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Board must hear MD’s appeal of order to submit to three-day impairment evaluation

The Ohio medical board erred by denying a doctor, accused of impairment after he admitted to the occasional use of marijuana, a hearing to determine whether a lengthy impairment evaluation was justified, a state appellate court ruled May 12.

Global Panorama,

(Garber v. State Medical Board of Ohio)

Global Panorama,

In October 2015, while discussing a different matter with investigators from the State Medical Board of Ohio, physician Michael Garber informed them that he intermittently used marijuana. Based on that admission, in May 2016 the board began a disciplinary process against Garber, claiming that his admitted use of marijuana gave it reason to believe him impaired in his practice.

The board ordered Garber, against whom no external complaint had been submitted, to submit to a three-day in-patient evaluation at a hospital, for which he would be required to pay $5,000 in costs.

Unhappy with this order, Garber sued to block it, and when that failed, declined to report for his three-day evaluation. His absence triggered a letter from the board stating that it was entitled to conclude that its allegations of impairment were true unless Garber could prove that he missed the evaluation due to circumstances beyond his control.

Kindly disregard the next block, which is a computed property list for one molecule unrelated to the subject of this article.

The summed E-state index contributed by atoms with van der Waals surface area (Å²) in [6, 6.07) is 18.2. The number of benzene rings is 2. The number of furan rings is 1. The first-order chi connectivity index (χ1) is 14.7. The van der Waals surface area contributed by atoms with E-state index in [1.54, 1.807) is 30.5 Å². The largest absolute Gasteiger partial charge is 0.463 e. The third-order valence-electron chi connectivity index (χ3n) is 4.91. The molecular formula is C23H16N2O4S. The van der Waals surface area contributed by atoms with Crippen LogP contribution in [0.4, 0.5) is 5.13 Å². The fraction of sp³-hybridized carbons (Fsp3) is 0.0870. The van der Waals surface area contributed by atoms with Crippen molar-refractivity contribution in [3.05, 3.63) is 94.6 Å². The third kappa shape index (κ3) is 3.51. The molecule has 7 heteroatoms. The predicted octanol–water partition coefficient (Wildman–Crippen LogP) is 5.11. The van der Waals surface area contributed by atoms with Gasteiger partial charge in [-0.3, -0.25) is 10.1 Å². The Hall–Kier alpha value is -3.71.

Garber requested a hearing, apparently hoping to contest the board’s authority to order the evaluation in the first place, but the hearing examiner conducting the case declared that the hearing was limited to the question of why Garber was unable to attend his evaluation. At the hearing’s conclusion, having determined that Garber could have submitted to the evaluation, the hearing examiner declared him impaired.

During the board proceeding that followed, at least one member publicly questioned the wisdom of ordering Garber into the evaluation, given a lack of complaints that he had been impaired in the first place, while other members debated the board’s authority in the matter. In the end, the board adopted the hearing examiner’s conclusions and suspended Garber’s license indefinitely.

He appealed and the case eventually reached the Court of Appeals of Ohio for the Tenth District. On appeal, Garber challenged the board’s order on the grounds that the board did not have the authority, given the evidence and circumstances of the case, to order him to an evaluation, and that it had erred by not providing him with a chance to contest the decision to order the evaluation.

The appellate court agreed, holding that the board was required to provide Garber with a hearing. Under Ohio law, the board may order an impairment evaluation only “if it has reason to believe” that a licensee is impaired. Garber thus was entitled to have the hearing examiner examine the question of what the board had reason to believe, and the hearing examiner had erred in not hearing the question of whether Garber was able to attend his skipped evaluation.

“Dr. Garber does not appear to seek more than the law and our precedents provide,” wrote Judge Frederick Nelson. “The record is clear that the board itself never afforded Dr. Garber the opportunity to be heard on whether the order to submit to a three-day examination was supported by a good faith ‘reason to believe’ that his ability to practice was impaired by the habitual or excessive use of drugs.”

Having held that the board improperly failed to allow Garber to challenge its evaluation order, the Court of Appeals remanded the case to the board for further proceedings.